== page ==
Deciphering M CODES for Your CNC Machine

Recently we have been working with some Kipware® conversational clients assisting them in setting up their Kipware® post processor blocks for their G code output. With the addition of our EIA MENU option … users now have greater flexibility in using machine functions ( M ) functions in their G code to accomplish specific tasks. One example might be … parts catcher UP or DOWN to catch a part being parted-off … or chuck OPEN and CLOSE during a bar feed operation … or 4th axis CLAMP and UNCLAMP for CNC mill.

During these sessions we are coming across the situation where the end user doesn’t know the specific M for their machine to accomplish some of these tasks. And for whatever reason … manuals lost or misplaced … machine was purchased used and no manuals were included … or whatever … the end user does not have any Operator or Programmer manuals for their machine which would normally outline the M codes and their function. Without the manuals … they have no way of finding out what M functions control what. OR DO THEY ??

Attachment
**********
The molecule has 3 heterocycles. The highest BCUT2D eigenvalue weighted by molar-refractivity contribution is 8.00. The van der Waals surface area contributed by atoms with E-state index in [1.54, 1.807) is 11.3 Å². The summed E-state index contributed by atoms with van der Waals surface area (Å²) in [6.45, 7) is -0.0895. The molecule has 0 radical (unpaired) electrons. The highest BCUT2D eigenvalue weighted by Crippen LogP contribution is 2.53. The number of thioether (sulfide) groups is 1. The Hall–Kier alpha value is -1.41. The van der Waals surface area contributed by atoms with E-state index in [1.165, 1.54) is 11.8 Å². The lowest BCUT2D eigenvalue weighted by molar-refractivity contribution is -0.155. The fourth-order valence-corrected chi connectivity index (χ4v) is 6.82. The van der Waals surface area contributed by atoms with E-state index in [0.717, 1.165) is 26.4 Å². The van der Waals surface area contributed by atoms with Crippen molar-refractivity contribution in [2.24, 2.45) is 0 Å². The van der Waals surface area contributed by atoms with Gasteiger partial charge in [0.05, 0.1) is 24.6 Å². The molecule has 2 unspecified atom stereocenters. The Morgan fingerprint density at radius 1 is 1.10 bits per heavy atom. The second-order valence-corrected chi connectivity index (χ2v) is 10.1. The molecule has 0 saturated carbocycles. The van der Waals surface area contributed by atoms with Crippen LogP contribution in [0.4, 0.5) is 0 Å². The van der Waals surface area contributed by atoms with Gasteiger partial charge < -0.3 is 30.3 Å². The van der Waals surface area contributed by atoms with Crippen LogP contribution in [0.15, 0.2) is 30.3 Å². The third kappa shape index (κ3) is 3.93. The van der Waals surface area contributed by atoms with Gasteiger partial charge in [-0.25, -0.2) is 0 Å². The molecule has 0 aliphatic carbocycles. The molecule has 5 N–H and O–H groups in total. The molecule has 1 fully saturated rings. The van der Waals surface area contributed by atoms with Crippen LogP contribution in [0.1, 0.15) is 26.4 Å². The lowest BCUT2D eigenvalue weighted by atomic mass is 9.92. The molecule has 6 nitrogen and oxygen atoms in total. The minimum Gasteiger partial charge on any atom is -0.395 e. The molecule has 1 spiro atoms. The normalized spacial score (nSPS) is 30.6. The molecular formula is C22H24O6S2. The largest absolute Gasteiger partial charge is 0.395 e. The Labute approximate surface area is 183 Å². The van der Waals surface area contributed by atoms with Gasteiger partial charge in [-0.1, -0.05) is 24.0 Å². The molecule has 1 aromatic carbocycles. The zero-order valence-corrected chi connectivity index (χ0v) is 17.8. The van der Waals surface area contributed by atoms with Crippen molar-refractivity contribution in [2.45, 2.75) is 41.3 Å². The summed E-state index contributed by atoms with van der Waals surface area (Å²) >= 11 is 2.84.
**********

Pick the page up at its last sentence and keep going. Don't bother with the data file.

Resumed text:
Let’s start this journey with a brief explanation of the HOW’s and WHY’s of CNC M functions. 

  1. First … there is no “industry” standard for M functions. Although you might find that M08 and M09 or M03 and M04 work for most CNC machines … there is not an industry standard that says they must meet a certain criteria.
  2. M functions are designed by the machine tool builder … not the control manufacturer. So you may have (5) Fanuc controlled machines in your shop … some Mori Seiki’s some Hitachi some Leadwell … all with different M functions. Because the M function circuits are designed by the machine tool builder and not Fanuc.

With those basic facts … when you ask your buddy “What’s the M function to open the chuck?” … and he says “M11” … and it doesn’t work on your machine … now you know why.

So how can you find out the M functions for your machine WITHOUT an Operators or Programming manual?

One of the best ways is to use either the electrical or ladder diagram for the machine. Although most Operator or Programming manuals get lost along the way … mostly because they are not kept with the machine but rather float around the office or shop … electrical diagrams ( which outline the electrical circuitry of the machine ) and ladder diagrams ( which outline the logic of the machine ) are most often kept inside the machines electrical cabinet. Open up the doors and you will usually find one or the other or both.